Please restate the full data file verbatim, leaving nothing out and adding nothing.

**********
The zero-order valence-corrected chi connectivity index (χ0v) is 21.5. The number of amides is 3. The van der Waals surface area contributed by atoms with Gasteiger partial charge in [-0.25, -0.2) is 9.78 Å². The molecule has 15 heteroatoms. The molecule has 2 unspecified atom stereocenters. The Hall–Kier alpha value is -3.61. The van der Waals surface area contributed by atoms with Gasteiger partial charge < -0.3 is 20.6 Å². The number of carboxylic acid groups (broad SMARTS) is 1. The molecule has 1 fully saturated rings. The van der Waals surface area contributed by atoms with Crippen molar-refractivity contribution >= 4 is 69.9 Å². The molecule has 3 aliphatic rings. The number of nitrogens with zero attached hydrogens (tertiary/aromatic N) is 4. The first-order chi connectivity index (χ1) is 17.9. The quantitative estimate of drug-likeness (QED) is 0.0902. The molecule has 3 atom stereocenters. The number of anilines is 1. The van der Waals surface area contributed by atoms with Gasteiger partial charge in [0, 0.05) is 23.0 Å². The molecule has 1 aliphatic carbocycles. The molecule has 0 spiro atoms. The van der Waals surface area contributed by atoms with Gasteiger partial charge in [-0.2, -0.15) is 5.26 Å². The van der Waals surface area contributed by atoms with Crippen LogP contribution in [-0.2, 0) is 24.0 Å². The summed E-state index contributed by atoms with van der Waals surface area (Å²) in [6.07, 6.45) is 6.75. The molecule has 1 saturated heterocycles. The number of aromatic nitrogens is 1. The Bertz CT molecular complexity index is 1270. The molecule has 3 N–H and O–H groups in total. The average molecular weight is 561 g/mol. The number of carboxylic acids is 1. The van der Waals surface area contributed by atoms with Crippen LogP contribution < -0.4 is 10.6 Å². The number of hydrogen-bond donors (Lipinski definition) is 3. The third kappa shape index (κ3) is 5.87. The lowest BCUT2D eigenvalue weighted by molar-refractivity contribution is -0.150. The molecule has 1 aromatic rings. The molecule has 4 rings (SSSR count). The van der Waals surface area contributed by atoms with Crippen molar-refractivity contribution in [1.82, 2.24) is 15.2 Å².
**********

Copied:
The zero-order valence-corrected chi connectivity index (χ0v) is 21.5. The number of amides is 3. The van der Waals surface area contributed by atoms with Gasteiger partial charge in [-0.25, -0.2) is 9.78 Å². The molecule has 15 heteroatoms. The molecule has 2 unspecified atom stereocenters. The Hall–Kier alpha value is -3.61. The van der Waals surface area contributed by atoms with Gasteiger partial charge < -0.3 is 20.6 Å². The number of carboxylic acid groups (broad SMARTS) is 1. The molecule has 1 fully saturated rings. The van der Waals surface area contributed by atoms with Crippen molar-refractivity contribution >= 4 is 69.9 Å². The molecule has 3 aliphatic rings. The number of nitrogens with zero attached hydrogens (tertiary/aromatic N) is 4. The first-order chi connectivity index (χ1) is 17.9. The quantitative estimate of drug-likeness (QED) is 0.0902. The molecule has 3 atom stereocenters. The number of anilines is 1. The van der Waals surface area contributed by atoms with Gasteiger partial charge in [0, 0.05) is 23.0 Å². The molecule has 1 aliphatic carbocycles. The molecule has 0 spiro atoms. The van der Waals surface area contributed by atoms with Gasteiger partial charge in [-0.2, -0.15) is 5.26 Å². The van der Waals surface area contributed by atoms with Crippen LogP contribution in [-0.2, 0) is 24.0 Å². The summed E-state index contributed by atoms with van der Waals surface area (Å²) in [6.07, 6.45) is 6.75. The molecule has 1 saturated heterocycles. The number of aromatic nitrogens is 1. The Bertz CT molecular complexity index is 1270. The molecule has 3 N–H and O–H groups in total. The average molecular weight is 561 g/mol. The number of carboxylic acids is 1. The van der Waals surface area contributed by atoms with Crippen LogP contribution < -0.4 is 10.6 Å². The number of hydrogen-bond donors (Lipinski definition) is 3. The third kappa shape index (κ3) is 5.87. The lowest BCUT2D eigenvalue weighted by molar-refractivity contribution is -0.150. The molecule has 1 aromatic rings. The molecule has 4 rings (SSSR count). The van der Waals surface area contributed by atoms with Crippen molar-refractivity contribution in [1.82, 2.24) is 15.2 Å².